I'm beginning to hate the term "social media" more everyday. As David Pogue, tech columnist at The New York Times once said, "What is social media? A bunch of televisions talking to one another at a cocktail party?"
My view is that the answer for newspapers today is pretty simple. They should forget trying to find the one thing that they do best and taking it online. No; instead, they should disaggregate their businesses.
As we enter into 2008, I have to ask the question: When will mobile become a real consumer platform? For the last five years or so we've heard that "Mobile will mature into a viable consumer platform within the next three years." It's sort of like a sign I saw once in a bar in Truckee that says, "Free Beer Tomorrow"; needless to say, tomorrow never comes!
Last week's post on the writers' strike potentially leading to a boon of quality digital media touched off some great conversations. One commenter, David Jaeger, who had left a well-informed comment disagreeing with a structural shift toward new media, later came across a great article in the L.A. Times about VCs looking to fund professional digital content ventures. While this article really embodies the potential for change, it only suggests that there will attempts. VC and other funds follow the potential for revenue; whether there can actually be enough revenue generated to support systematic change will be a question of ...
As much as I'd like to play the wish-I'd-thought-of-that game I like the what-the-heck-were-they-thinking game. You know what I mean. Ever sit in front of a television (or any media vehicle for that matter) and think, what a bad ad? How do you look at brands? Well, as you may know, my world revolves around eating, sleeping and breathing brands. Not to mention, I spend a fair amount of my time looking at brands that are damaged, about to be damaged, or on life support. Many of those are attributed to bad brand extensions.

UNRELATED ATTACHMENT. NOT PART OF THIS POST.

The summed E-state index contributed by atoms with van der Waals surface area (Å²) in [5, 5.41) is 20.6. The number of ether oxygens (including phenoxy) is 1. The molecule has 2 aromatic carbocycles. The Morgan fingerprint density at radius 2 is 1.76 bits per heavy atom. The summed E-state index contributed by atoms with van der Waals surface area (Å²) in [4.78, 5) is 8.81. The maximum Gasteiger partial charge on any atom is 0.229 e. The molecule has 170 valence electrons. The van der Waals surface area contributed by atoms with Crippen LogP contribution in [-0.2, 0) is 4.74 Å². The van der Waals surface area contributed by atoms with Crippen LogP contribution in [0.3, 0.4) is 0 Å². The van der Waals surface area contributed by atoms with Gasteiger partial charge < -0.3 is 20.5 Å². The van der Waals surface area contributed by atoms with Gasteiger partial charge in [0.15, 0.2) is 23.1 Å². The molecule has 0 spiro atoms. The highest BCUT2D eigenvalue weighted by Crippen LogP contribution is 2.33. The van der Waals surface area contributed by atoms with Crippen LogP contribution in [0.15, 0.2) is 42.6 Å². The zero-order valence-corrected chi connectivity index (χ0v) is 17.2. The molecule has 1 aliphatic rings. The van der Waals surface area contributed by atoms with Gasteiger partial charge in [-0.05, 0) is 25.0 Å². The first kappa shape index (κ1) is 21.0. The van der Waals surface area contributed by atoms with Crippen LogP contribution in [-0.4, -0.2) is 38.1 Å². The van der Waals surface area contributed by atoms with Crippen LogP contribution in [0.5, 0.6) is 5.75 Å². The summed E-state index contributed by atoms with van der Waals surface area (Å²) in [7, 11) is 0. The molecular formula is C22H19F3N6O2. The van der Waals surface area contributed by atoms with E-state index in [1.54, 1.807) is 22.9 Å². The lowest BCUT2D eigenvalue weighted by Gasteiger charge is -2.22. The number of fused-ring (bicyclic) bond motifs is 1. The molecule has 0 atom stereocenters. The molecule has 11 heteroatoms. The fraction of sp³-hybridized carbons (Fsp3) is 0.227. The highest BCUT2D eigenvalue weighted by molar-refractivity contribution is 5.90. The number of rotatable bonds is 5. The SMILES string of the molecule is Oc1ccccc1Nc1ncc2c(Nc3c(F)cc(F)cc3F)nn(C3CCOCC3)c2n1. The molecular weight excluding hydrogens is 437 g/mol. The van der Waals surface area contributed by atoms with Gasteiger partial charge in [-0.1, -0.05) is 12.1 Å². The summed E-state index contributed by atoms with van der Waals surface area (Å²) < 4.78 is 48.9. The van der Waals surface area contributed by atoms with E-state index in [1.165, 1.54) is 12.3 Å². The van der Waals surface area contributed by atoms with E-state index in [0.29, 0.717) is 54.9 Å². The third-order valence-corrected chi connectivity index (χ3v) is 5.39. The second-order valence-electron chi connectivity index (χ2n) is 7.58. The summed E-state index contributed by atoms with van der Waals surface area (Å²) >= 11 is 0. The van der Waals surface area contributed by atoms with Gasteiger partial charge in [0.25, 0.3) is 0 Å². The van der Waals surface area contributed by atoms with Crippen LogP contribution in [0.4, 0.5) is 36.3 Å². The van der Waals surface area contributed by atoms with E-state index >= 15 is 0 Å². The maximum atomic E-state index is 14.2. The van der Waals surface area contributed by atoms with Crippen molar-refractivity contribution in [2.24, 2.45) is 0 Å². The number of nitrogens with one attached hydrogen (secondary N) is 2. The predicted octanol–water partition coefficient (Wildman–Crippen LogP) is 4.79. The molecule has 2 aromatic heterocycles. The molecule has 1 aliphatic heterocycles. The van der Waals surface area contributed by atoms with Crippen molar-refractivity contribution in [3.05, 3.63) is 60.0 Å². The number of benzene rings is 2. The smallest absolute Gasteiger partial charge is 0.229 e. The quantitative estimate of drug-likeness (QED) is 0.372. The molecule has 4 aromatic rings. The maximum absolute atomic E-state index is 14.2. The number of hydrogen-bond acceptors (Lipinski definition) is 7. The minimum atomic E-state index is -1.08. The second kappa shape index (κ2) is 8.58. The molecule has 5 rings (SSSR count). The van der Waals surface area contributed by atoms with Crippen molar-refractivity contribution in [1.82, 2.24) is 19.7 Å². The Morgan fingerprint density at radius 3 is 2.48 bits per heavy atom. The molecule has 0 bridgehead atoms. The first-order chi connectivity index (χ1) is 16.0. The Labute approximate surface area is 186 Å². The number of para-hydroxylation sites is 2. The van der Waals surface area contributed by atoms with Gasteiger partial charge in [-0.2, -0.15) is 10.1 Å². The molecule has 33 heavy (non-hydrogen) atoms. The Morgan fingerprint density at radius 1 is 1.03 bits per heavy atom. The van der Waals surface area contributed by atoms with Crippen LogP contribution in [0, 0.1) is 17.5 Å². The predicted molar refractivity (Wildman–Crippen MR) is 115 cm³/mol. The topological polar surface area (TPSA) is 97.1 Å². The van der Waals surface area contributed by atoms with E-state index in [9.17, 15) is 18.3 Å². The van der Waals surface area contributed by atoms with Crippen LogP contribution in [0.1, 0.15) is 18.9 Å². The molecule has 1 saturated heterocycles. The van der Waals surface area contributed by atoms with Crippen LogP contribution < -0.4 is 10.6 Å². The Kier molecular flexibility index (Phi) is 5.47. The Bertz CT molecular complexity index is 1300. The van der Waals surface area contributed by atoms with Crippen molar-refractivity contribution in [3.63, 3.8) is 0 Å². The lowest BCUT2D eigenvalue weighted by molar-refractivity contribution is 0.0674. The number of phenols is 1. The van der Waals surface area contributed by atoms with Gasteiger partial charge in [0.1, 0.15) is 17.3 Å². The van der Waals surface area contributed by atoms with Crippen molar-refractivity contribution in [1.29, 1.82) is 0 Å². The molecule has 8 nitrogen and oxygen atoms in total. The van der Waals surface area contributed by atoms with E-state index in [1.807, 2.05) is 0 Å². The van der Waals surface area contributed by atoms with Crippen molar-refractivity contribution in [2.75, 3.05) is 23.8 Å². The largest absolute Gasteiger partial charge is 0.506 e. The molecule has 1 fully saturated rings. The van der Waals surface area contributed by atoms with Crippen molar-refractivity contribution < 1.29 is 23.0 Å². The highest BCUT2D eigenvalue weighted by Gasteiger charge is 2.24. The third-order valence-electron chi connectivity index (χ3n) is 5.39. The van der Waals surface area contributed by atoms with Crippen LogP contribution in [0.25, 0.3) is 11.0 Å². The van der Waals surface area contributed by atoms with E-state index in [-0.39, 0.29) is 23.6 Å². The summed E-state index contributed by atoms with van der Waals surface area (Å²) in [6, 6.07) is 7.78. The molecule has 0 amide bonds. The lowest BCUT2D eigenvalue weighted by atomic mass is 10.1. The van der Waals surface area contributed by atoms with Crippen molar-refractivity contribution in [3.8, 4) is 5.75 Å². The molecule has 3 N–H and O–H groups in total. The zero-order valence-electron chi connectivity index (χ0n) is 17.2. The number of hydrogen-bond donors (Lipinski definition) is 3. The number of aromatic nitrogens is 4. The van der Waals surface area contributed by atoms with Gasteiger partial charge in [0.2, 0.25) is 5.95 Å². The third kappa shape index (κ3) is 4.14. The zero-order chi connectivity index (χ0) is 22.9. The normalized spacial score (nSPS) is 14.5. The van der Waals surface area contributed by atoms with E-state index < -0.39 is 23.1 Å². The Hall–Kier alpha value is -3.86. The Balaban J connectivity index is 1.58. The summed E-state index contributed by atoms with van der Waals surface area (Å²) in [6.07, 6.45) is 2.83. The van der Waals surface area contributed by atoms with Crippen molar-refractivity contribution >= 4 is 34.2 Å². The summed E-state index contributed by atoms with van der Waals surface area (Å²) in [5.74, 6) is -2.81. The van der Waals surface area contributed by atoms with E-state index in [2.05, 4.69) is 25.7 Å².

Here are 10 key principles that should guide brand strategy. They've become top-of-mind in my own brand situation at a startup, but they certainly apply to all. Sure, some are obvious, but too many are forgotten or omitted.
I'm going to start something new with this column today. Rather than just writing about things that I happen to think are important and relevant to the digital advertising and media industry, I'm going to write about issues that you have asked questions about in the Comments to my previous week's column.
Last week, Colin Gillis from Canaccord, one of the top digital media equity analysts out there, posted in the Comments:
Items I would like to hear addressed include 1) The comments from Publicis CEO Maurice Levy that ad budgets are not able to support the rapid expansion of ...
As the year winds down, the press releases dry up a bit and the new topics are few and far between, but one of the interesting tidbits of news this month is that the Hollywood writers' strike continues on. As many of you know, the writers' strike is a bitter dispute between the studios and the Hollywood screen and TV writers, and the dispute is over a very valid point; digital distribution royalties
Forgive me. I live and work in West Hollywood. I hadn't realized that the writers' strike isn't the lead story on everyone's local news. And while the strike might not be geographically local to everybody reading this, if you work in advertising and/or digital media, then believe me when I say that the repercussions of the ongoing ballyhoo and the outcome of the strike will be hitting very close to home.
Have you begun to feel as if political advertising has saturated broadcast media? It seems as if every time I turn on the television there is an ad sponsored by a presidential candidate endorsing his/her message. I've never been one to delve into political advertising. Why? I guess there are so many people out there that specialize in it already. Would I work on a campaign nowadays? Sure. Why, you ask? Because most political advertising is horrible in message format and content -- let alone media placement.